Hodgson stepped down after the defeat saw his team knocked out of Euro 2016.
“My contract was always going to be up after this tournament. I would have loved to have stayed on another two years, but now it is time for someone else to take over this group of players,” Hodgson said.
England got off to a dream start when Raheem Sterling was brought down by goalkeeper Hannes Halldorsson and Wayne Rooney confidently thumped home the penalty in the fourth minute.
Ragnar Sigurdsson equalised within two minutes for Iceland, turning the ball in at the far post after Aron Gunnarson’s massive throw-in was headed into his path by Kari Arnason.
Iceland then went ahead in the 18th minute when an intricate exchange of passes on the edge of the area ended with Kolbeinn Sigthorsson scoring with a low shot that goalkeeper Joe Hart got a hand to but could not stop from rolling into the net.
Shell-shocked England never recovered and slumped to one of the most embarrassing defeats in their soccer history.
Iceland, with a population of just over 330,000, is the smallest country ever to appear in a major tournament and the team’s reward is a quarter-final against hosts France in Paris on Sunday – with the prize for the winner a semi-final against European heavyweights Germany or Italy.
England will be watching from home – again – after a defeat that extends their miserable run in the Euros where they have won one knockout match, on penalties at home to Spain in 1996.
Former England players and the country’s media lined up to savage the national football team, with the Daily Mail bellowing”Good Riddance” on its back page.
The Daily Express needed just one word, “Clueless”, while the normally more measured Daily Telegraph simply stated: “England’s greatest humiliation”.
The poetry was wasted on no-one: just days after Britons voted to leave the European Union in a referendum that sent shockwaves around the world, England’s footballers managed to deliver a European exit of their own in Nice.
Some observers said this was England’s worse result since losing to the US in the World Cup in 1950, while others pointed to their thrashing by Hungary in 1954.
A joke immediately spread about a petition being set up to have the match replayed, referring to the petition more than 2.4 million Britons have signed on parliament’s website calling for a second EU referendum.
Many jokers were suggesting Roy Hodgson should take over from the outgoing David Cameron as Britain’s Prime Minister “as he would be the perfect man to lead the country out of Europe”.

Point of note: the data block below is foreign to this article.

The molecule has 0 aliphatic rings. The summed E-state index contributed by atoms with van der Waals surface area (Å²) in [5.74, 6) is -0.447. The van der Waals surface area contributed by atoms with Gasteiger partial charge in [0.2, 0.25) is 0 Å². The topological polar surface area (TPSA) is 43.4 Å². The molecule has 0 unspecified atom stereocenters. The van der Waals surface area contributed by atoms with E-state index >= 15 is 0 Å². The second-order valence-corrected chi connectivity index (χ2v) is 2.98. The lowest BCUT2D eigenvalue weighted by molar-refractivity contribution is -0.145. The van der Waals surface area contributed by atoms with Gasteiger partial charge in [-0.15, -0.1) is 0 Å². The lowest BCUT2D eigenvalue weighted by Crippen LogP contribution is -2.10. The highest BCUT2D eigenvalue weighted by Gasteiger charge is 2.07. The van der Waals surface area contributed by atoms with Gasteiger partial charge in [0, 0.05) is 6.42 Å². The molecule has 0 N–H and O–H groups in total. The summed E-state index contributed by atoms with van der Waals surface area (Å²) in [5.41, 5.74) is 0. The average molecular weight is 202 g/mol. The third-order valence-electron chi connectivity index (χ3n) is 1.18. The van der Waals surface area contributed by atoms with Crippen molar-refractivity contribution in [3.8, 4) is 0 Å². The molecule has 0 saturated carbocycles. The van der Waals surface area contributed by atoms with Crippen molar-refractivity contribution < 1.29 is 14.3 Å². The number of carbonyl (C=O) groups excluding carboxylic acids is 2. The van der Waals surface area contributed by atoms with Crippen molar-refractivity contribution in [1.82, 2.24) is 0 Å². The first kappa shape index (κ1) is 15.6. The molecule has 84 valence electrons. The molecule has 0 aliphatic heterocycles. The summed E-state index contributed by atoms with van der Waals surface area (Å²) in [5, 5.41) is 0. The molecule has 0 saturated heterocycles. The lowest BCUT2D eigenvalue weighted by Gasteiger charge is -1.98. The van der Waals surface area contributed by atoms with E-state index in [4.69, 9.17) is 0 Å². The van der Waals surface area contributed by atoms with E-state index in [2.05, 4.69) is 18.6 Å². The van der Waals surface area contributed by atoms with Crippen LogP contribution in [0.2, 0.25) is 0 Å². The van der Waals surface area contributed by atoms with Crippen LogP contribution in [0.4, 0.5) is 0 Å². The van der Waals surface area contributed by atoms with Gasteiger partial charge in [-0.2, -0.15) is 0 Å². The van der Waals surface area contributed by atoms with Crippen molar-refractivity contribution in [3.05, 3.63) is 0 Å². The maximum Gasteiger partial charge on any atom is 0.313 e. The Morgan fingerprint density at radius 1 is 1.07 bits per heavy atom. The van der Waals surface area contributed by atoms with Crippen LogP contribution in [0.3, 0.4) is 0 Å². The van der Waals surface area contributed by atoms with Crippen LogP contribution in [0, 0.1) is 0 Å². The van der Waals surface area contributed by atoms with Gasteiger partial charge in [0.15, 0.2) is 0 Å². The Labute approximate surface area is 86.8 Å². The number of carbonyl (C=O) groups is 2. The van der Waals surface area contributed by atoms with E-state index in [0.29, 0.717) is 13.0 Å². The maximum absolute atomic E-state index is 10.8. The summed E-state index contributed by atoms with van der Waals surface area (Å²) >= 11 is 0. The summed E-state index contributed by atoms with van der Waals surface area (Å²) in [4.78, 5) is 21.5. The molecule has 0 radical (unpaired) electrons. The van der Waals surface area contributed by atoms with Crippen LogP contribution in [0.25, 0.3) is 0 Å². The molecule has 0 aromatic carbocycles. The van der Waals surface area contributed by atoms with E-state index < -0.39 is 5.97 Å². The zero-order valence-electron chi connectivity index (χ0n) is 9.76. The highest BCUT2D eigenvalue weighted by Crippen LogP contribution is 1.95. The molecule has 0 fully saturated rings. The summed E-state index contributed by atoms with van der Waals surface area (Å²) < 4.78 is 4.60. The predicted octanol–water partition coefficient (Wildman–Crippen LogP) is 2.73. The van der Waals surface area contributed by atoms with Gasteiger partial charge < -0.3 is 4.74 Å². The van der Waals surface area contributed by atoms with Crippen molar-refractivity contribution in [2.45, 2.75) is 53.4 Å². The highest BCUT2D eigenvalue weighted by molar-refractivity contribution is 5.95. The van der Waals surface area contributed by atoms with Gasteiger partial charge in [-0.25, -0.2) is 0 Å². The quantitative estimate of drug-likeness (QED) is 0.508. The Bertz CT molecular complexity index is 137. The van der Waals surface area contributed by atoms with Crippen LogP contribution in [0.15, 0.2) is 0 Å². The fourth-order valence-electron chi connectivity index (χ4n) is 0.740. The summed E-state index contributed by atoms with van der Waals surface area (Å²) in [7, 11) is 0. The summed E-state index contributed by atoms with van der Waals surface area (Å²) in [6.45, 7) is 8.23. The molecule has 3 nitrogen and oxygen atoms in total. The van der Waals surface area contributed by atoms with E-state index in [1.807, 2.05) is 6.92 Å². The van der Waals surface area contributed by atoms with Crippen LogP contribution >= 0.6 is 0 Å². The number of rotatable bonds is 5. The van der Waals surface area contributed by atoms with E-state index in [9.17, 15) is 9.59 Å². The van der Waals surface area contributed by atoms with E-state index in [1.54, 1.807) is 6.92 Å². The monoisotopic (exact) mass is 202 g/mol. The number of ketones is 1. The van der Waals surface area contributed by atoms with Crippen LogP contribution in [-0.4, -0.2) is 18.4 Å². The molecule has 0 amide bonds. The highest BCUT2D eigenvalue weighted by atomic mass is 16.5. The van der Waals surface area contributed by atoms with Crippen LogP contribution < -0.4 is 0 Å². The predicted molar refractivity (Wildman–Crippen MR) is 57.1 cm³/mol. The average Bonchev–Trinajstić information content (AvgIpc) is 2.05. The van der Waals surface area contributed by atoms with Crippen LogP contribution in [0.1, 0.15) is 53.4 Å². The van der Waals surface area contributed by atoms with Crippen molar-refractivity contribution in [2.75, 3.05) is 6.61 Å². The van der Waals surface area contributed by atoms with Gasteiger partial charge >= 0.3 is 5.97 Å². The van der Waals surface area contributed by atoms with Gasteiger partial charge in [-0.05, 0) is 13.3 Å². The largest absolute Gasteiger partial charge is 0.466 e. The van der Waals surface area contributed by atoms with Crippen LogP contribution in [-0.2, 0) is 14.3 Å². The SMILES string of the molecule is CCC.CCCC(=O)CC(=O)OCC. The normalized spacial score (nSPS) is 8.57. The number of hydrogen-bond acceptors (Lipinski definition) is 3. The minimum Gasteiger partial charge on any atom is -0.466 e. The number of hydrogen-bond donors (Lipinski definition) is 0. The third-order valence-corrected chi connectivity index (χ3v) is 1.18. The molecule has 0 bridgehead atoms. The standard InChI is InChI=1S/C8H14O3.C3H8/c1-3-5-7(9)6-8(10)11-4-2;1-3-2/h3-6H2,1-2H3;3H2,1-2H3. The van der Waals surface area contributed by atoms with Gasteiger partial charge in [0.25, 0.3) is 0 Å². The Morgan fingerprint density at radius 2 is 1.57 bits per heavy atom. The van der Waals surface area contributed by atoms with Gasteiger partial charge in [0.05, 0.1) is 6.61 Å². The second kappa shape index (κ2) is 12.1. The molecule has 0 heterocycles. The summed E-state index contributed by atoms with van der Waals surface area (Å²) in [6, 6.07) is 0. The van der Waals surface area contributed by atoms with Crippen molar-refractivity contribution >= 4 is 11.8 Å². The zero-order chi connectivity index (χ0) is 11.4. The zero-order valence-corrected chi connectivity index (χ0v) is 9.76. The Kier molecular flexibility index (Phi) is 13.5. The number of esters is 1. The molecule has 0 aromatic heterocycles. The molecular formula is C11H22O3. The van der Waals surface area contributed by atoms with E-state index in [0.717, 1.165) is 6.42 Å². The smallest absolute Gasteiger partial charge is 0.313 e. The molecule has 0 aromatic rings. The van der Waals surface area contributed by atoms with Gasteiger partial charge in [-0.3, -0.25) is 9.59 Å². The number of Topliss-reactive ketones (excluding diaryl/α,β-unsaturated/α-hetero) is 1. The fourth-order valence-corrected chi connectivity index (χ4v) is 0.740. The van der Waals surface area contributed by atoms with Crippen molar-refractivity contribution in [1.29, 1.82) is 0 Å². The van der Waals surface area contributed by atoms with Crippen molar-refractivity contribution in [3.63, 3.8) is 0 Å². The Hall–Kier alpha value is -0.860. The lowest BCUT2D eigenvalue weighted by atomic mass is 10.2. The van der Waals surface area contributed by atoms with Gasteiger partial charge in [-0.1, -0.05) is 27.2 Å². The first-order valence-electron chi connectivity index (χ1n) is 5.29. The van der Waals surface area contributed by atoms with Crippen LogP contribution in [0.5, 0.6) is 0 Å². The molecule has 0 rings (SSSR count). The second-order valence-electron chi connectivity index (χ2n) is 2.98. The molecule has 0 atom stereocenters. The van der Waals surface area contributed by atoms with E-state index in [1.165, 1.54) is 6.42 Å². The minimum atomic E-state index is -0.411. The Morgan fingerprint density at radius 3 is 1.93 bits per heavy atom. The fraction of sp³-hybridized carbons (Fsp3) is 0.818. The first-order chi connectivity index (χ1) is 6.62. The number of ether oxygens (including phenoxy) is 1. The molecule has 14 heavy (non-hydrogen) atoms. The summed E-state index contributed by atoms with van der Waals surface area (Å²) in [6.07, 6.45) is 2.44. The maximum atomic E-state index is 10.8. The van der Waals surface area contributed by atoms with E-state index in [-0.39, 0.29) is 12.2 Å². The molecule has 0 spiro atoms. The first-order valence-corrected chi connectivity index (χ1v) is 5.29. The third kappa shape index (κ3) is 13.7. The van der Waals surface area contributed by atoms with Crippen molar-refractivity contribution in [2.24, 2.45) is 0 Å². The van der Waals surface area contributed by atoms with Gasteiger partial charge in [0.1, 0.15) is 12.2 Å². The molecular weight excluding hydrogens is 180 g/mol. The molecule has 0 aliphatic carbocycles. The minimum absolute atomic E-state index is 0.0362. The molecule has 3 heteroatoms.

Just as Cameron said he would step down following the Brexit vote, Hodgson resigned in the aftermath of England’s defeat.
“England beaten by a country with more volcanoes than professional footballers. Well played, Iceland,” tweeted former striker Gary Lineker.
The worst defeat in our history. England beaten by a country with more volcanoes than professional footballers. Well played Iceland.
— Gary Lineker (@GaryLineker) June 27, 2016
Roy Hodgson resigns as England manager. A decent and dignified man but will forever be remembered for losing to tiny Iceland.
— Gary Lineker (@GaryLineker) June 27, 2016
He was joined by a number of former England players in eviscerating Hodgson’s players.
“England – pathetic, shocking, inept,” was Alan Shearer’s verdict.
Former Arsenal and England striker Ian Wright joined the chorus of discontent.
“Someone was waiting for someone else to do something. They were petrified,” he said.
England – Shocking. Pathetic. Inept. Well done Iceland, you were brilliant. #ENGICE #EURO2016
— Alan Shearer (@alanshearer) June 27, 2016
Meanwhile, Spain may have been inferior in their overnight 2-0 loss to Italy in the last 16 but their exit isn’t the end of an era, according to coach Vicente Del Bosque.
Spain had dominated European football since 2008, winning two Euros and a World Cup in between, but were outshone by a clinical Italy at the Stade de France.
“I don’t think an era has finished but we understand how difficult it is to win a major championship,” Del Bosque told reporters.
“Spanish football has a great structure and we’ve been working for many years on it. We have a good youth academy and good young players.”
Proving that point, Spanish teams have ruled in European club competition with Real Madrid and Sevilla winning the Champions League and Europa League respectively this year.
But Del Bosque, whose side had not lost to Italy in a competitive match since 1994, said their confidence was hit by the last-gasp 2-1 loss to Croatia in their final group game.
“We played two good games and the third one was not too bad but the last-minute goal did us damage,” he said.
Del Bosque declined to say if he would continue as Spain coach, although he added his immediate future would be discussed with the president of the Spanish football federation.
“We were a bit timid and didn’t play with enough bravery and decisiveness. We took more risks but couldn’t equalise,” he said.
Del Bosque added that work would start now to turn things around and Spain would be able to get their revenge when they face Italy in the 2018 World Cup qualifiers from September.
“The Italians played well and were very effective. It’s a difficult style of football to play against and they deserved to be in last eight,” he said.
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